Russia denies envoy gave Iraq intelligence: report
MOSCOW (Reuters) – Russia on Saturday dismissed a Pentagon
report that claimed Russia’s ambassador in Baghdad gave
intelligence on U.S. military movements to Iraq’s government in
the opening days of the 2003 U.S.-led invasion.
“Time and again we hear these sorts of groundless
accusations against Russian intelligence,” the Interfax news
agency quoted Foreign Intelligence Service (SVR) spokesman
Boris Labusov as saying.
“We do not think it necessary to comment on these sorts of
insinuations,” he told Interfax.
The 210-page report by the U.S. military’s Joint Forces
Command cited an April 2, 2003, document from the Iraqi
minister of foreign affairs to President Saddam Hussein as
stating the Russian ambassador to Baghdad had funneled
strategic intelligence on U.S. plans to Saddam’s government.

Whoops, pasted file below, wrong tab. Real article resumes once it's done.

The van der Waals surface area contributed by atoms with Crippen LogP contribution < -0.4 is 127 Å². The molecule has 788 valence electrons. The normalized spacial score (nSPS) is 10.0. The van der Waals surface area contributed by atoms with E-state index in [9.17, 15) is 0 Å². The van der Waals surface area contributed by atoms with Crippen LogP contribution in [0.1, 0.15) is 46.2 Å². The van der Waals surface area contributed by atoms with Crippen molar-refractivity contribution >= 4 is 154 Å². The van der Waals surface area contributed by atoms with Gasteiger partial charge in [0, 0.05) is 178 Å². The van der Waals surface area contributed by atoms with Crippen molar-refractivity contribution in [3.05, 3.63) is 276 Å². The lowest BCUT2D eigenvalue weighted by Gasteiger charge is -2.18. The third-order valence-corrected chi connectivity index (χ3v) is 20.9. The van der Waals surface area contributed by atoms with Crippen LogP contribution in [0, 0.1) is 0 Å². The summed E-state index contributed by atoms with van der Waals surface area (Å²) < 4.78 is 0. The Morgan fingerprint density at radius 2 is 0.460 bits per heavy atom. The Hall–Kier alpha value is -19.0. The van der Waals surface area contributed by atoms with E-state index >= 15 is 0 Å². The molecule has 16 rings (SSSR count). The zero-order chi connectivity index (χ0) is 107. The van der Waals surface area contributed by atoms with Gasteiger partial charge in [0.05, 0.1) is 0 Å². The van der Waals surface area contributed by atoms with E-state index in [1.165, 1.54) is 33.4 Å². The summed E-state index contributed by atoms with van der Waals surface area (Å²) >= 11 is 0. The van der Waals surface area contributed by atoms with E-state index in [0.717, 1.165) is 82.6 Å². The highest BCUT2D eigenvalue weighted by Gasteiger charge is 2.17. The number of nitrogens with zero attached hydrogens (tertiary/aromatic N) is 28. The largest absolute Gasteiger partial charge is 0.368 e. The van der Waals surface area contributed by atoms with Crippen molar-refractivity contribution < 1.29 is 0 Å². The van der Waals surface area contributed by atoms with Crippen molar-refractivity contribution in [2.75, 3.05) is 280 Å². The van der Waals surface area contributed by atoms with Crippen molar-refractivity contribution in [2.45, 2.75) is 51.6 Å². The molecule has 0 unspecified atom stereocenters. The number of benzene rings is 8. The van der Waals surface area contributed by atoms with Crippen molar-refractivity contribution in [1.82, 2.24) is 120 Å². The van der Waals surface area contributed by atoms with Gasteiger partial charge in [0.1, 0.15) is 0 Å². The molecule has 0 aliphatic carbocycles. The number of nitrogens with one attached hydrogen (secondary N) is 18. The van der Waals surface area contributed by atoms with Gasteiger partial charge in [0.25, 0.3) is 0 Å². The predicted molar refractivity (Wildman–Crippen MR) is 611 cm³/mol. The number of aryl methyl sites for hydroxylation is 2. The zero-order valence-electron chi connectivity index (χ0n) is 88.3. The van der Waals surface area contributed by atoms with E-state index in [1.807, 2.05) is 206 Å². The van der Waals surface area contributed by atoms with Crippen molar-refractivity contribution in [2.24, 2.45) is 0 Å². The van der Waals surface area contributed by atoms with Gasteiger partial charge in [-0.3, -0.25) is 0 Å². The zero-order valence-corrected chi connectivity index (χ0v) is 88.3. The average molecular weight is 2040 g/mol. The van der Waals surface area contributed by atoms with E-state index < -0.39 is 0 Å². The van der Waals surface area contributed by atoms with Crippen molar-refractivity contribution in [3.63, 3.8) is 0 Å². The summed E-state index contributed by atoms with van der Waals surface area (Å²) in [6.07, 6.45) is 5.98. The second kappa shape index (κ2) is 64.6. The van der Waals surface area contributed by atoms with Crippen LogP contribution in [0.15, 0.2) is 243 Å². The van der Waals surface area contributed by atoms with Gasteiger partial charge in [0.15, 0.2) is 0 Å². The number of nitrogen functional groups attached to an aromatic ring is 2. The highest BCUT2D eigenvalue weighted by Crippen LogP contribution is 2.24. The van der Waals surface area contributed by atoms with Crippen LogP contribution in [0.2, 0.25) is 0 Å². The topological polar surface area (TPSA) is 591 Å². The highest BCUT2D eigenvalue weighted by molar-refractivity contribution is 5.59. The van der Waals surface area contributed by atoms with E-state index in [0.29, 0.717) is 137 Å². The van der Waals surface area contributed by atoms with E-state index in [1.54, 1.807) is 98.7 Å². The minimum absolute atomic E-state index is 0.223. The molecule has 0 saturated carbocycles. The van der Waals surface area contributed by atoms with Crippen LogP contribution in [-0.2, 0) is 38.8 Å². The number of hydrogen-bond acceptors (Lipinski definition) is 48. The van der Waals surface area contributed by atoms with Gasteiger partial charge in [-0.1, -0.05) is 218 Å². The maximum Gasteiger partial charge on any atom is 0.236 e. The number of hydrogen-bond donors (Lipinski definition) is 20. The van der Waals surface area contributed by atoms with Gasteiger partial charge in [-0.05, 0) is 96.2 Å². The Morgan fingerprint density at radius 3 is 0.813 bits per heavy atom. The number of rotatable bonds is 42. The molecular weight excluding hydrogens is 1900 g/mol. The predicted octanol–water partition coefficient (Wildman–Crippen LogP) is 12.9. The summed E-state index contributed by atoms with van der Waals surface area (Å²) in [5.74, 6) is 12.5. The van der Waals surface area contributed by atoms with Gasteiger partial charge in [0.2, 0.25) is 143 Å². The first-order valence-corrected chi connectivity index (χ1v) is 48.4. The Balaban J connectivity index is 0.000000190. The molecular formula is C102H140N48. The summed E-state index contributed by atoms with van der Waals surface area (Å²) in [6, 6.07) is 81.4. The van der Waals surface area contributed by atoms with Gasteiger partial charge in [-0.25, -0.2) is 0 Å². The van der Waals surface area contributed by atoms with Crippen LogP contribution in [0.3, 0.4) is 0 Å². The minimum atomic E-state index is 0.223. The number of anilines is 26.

“The intelligence services … do not involve official
diplomatic representatives,” Interfax also quoted an unnamed
source, close to the intelligence service, as saying.
Another Iraqi document, dated March 24, 2003, referred to
Russian “sources” inside the U.S. military’s Central Command
headquarters in Qatar.
The allegations about the actions of Russia were based on
captured documents from an Iraqi government on the verge of
being toppled. The report did not present any further
documentation of the allegations.
Russian President Vladimir Putin opposed the invasion of
Iraq, with which Moscow had long-standing economic ties.